Remote sensing of groundwater storage change - past, present and future
- 1School of Earth and Space Exploration, Arizona State University, Tempe, AZ, USA (email@example.com)
- 2School of Geographical Sciences & Urban Planning, Arizona State University, Tempe, AZ, USA
Groundwater remains one of the least comprehensively monitored storage components in the hydrological cycle, because it's flow and storage processes are strongly linked to geology of the underground and because direct observations from well sites provide only point observations of complex and partly deep aquifer systems.
In recent years, geodetic methods have become increasingly available to complement ground-based observations and to expand investigations of the impact of climate extremes or human water use on groundwater storage variability. Satellite gravimetry from the Gravity Recovery And Climate Experiment (GRACE/FO) has been shown to be sensitive to groundwater depletion at large spatial scales (> 300km) and relatively high temporal resolution (monthly). These data provide a valuable boundary condition for regional studies, and they have been applied widely to improve parameter and structure of hydrological models.
Moreover, changes in groundwater stocks cause surface deformation associated with regional elastic loading of the Earth’s crust and localized poroelastic compaction of the aquifer skeleton, which are detectable by GPS and InSAR. The loading signal is typically much smaller than the land subsidence due to poroelastic compaction and thus masks out the loading signal adjacent to the aquifer system. However, the poroelastic signal can be used to estimate groundwater volume change in confined aquifer units and provides insight into the mechanical properties of the aquifer system. Also, the deformation sensors provide spatial resolutions of tens of meters (e.g., InSAR) to several kilometers (e.g., GPS) that can be used to solve for the volume of fluid removed from the aquifer system.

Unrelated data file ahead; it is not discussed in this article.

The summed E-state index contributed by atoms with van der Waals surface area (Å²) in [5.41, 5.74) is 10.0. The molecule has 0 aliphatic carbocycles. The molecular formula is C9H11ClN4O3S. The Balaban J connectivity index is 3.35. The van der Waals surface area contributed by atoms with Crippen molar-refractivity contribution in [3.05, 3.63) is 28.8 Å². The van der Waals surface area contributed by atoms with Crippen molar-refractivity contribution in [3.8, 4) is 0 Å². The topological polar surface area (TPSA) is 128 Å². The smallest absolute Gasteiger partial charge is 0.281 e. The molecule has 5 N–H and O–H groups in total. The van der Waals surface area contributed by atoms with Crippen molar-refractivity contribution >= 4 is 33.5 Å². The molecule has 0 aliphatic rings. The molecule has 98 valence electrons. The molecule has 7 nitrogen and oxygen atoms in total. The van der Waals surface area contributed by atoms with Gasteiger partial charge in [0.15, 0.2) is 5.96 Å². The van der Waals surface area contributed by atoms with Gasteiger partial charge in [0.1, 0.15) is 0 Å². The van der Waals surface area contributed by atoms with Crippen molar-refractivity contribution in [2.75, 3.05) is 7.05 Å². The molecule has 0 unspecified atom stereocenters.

In this presentation, we demonstrate and discuss the applicability of poroelastic modeling, by applying GPS and InSAR based observations of vertical land motion, to quantify groundwater storage changes. Using the Central Valley in California as an example, we will show when this approach is applicable and when it is not, depending on the type of aquifer and observed deformation compared to water level changes. Using a 1-D poroelastic calculation based on deformation data, we find a groundwater loss of 21.3±7.2 km3 for the entire Central Valley during 2007-2010 and of 29.3±8.7 km3 for the San Joaquin Valley during 2012-2015. These loss estimates during drought are consistent with that of GRACE-based estimates considering uncertainty ranges.
Finally, we will discuss the increased availability of high-resolution radar data from Sentinel 1A/B as well as the upcoming radar mission NASA-ISRO SAR Mission (NISAR), to be launched in 2022, and how this will allow for high-resolution monitoring of vertical land motion and with that of compaction in confined aquifers around the world. The availability of these datasets increases the capability of geodetic methods for groundwater monitoring at higher spatial resolution than GRACE data, hence, providing the potential to apply these datasets to further improve parameterization and formulation of groundwater routines in regional to large-scale hydrological models.
How to cite: Werth, S., Shirzaei, M., Carlson, G., and Ojha, C.: Remote sensing of groundwater storage change - past, present and future, EGU General Assembly 2020, Online, 4–8 May 2020, EGU2020-12302, https://doi.org/10.5194/egusphere-egu2020-12302, 2020.